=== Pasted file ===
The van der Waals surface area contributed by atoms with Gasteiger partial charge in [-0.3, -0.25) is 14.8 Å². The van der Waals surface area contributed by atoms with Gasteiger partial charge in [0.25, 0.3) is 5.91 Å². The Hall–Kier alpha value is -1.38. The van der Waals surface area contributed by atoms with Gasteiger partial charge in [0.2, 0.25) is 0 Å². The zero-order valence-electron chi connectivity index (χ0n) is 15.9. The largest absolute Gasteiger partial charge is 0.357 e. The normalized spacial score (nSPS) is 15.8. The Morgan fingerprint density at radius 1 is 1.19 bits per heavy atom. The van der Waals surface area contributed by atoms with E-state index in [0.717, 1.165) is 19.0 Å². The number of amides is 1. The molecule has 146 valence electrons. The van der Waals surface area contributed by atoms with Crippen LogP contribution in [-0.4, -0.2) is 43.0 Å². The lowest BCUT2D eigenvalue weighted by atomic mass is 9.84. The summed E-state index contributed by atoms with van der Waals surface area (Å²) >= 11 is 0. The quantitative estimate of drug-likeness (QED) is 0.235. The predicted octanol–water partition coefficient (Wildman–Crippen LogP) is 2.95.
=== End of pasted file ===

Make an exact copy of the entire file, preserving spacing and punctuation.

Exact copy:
The van der Waals surface area contributed by atoms with Gasteiger partial charge in [-0.3, -0.25) is 14.8 Å². The van der Waals surface area contributed by atoms with Gasteiger partial charge in [0.25, 0.3) is 5.91 Å². The Hall–Kier alpha value is -1.38. The van der Waals surface area contributed by atoms with Gasteiger partial charge in [0.2, 0.25) is 0 Å². The zero-order valence-electron chi connectivity index (χ0n) is 15.9. The largest absolute Gasteiger partial charge is 0.357 e. The normalized spacial score (nSPS) is 15.8. The Morgan fingerprint density at radius 1 is 1.19 bits per heavy atom. The van der Waals surface area contributed by atoms with E-state index in [0.717, 1.165) is 19.0 Å². The number of amides is 1. The molecule has 146 valence electrons. The van der Waals surface area contributed by atoms with Crippen LogP contribution in [-0.4, -0.2) is 43.0 Å². The lowest BCUT2D eigenvalue weighted by atomic mass is 9.84. The summed E-state index contributed by atoms with van der Waals surface area (Å²) >= 11 is 0. The quantitative estimate of drug-likeness (QED) is 0.235. The predicted octanol–water partition coefficient (Wildman–Crippen LogP) is 2.95.